Rage Quitting Millennials

I have two articles that went up on Task & Purpose this week.

The first is a different take on the Millennials and war poll that suggested that Millennials are comfortable sending troops to fight ISIS but not interested in joining the fight themselves.

The second is about rage quitting video games while on deployment, and wondering if there wasn’t more going on than just gaming.

Check them out. And if you like them, share them.

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Twitch Plays Army Career!


I was talking with an officer the other day who is getting out of the Army. The conversation drifted into his reasons for getting out and the much-hyped “junior officer exodus.” One of his major complaints is something I’ve written about before, which is how demoralizing it can be to see your entire career neatly captured on a single PowerPoint slide.

While we agreed that there are many opportunities along the path, the officer doesn’t necessarily have much agency over the direction. I likened it to the way NASA communicates with the Mars Rover. They send a signal which takes about 20 minutes to get to Mars, and then the rover executes the command given the signal’s parameters. My friend agreed with the analogy, but added that in the case of the junior officer, there are more forces than just NASA inputting commands to move the rover along.

It was a good point. Through grit and determination an officer can get on the rails of a desired career path. But along the way, other forces are going to have input on where that path goes. “Needs of the Army” always comes first, and those needs can change on a dime.

I thought that a better analogy would be the “Twitch Plays” phenomenon. Twitch is a streaming service popular among gamers who broadcast their gaming activities. One of the chief draws is the chat room option which allows viewers to interact with the streamer while he’s playing the game. As a stunt, people have experiments in collaborative gaming through a Twitch stream and the chat room, where each person can input a command to control the game.

When thousands of people try to control a game at the same time, progress can be extremely difficult.

It took almost 40 straight days of gaming to complete Pokemon Red last year, which is still extremely impressive when you consider how chaotic it can be.

While navigating an Army career isn’t as insane as a Twitch Plays event, it does help frame how frustrating it can be for a junior officer trying to accomplish one thing when other forces are inputting their own commands.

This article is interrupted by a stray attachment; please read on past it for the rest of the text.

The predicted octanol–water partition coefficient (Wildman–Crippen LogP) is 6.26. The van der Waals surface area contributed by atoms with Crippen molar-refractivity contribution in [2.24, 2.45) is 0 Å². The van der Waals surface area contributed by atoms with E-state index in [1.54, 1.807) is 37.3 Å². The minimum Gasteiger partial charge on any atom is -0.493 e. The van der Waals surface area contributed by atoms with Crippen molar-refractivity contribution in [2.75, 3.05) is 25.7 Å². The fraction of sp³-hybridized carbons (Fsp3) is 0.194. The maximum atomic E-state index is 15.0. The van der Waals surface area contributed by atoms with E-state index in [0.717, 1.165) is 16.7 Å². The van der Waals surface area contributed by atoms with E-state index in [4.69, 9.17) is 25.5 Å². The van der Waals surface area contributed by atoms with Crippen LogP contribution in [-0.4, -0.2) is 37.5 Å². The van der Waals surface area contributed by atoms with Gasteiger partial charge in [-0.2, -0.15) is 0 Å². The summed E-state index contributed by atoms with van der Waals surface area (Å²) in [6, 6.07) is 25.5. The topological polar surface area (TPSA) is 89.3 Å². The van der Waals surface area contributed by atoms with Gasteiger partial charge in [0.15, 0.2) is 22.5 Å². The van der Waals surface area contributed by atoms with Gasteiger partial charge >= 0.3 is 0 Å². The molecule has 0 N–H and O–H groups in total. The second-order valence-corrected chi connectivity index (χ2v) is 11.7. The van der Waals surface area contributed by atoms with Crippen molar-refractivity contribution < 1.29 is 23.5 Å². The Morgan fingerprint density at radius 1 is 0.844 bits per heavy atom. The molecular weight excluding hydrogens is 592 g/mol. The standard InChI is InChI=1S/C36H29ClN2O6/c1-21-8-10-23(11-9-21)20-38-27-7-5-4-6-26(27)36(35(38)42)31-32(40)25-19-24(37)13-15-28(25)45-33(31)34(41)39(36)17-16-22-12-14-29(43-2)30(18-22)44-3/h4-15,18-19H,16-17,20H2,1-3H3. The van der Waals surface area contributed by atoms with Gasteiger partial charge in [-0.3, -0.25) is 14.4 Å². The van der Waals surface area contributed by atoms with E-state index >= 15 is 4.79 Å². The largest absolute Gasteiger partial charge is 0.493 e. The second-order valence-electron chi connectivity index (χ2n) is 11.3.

It’s also easy to say “well that’s the Army, tough,” but it is exactly that rationale that leads junior officers who desire more agency over their careers to leave the service.

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Platoon run wearing full ACUs, body armor, and pro-masks while carrying logs

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Earlier this week I wrote about the power of scoring a 300 on the APFT, and in that post I linked to an older post defending the APFT as a good, easy to administer measure of baseline fitness. I actually don’t write about physical training that much, because it is one of the things that are hard to talk about in the military because just about everyone thinks they’re an expert.

Since physical training seems to be the theme on the blog this week, I’d figure I’d write about something I’ve noticed since being back in the Army in regards to PT. I’m prefacing what follows as being completely anecdotal – although I’ve confirmed it over and over with NCOs and officers who have been in for awhile.

First, it seems that the physical fitness of soldiers today is lower than it was a decade (+) ago when I was enlisted. This reflects in lower APFT scores (than I remember) and a general lack of enthusiasm for fitness. This is not to say that platoon’s don’t have their physical fitness monsters. They still exist and mostly blow the other soldiers away in terms of physical fitness. But the fitness of the soldiers who only do PT when they’re forced to do PT seems to be lower than it was before. Of course, this can have a lot to do with leadership and good PT plans – no question. And in fairness, the time requirements placed on soldiers today and the number of tasks that need to be completed in a given day also seems to have increased over the last decade as well. PT is often the first thing to fall off of the training plan out of necessity.

At the same time, we’re living in a wonderful time in terms of knowledge and understanding of physical fitness. The past twenty years has seen an explosive growth in what we know about the human body and how to maximize performance. Whether you hate it or love it, CrossFit has reinvigorated the art and science of exercise performance. Companies like Military Athlete (now StrongSwiftDurable), which studies how exercise correlates to actual tactical performance didn’t exist before. The internet allows this information to be shared and accessed instantaneously and at extremely low cost.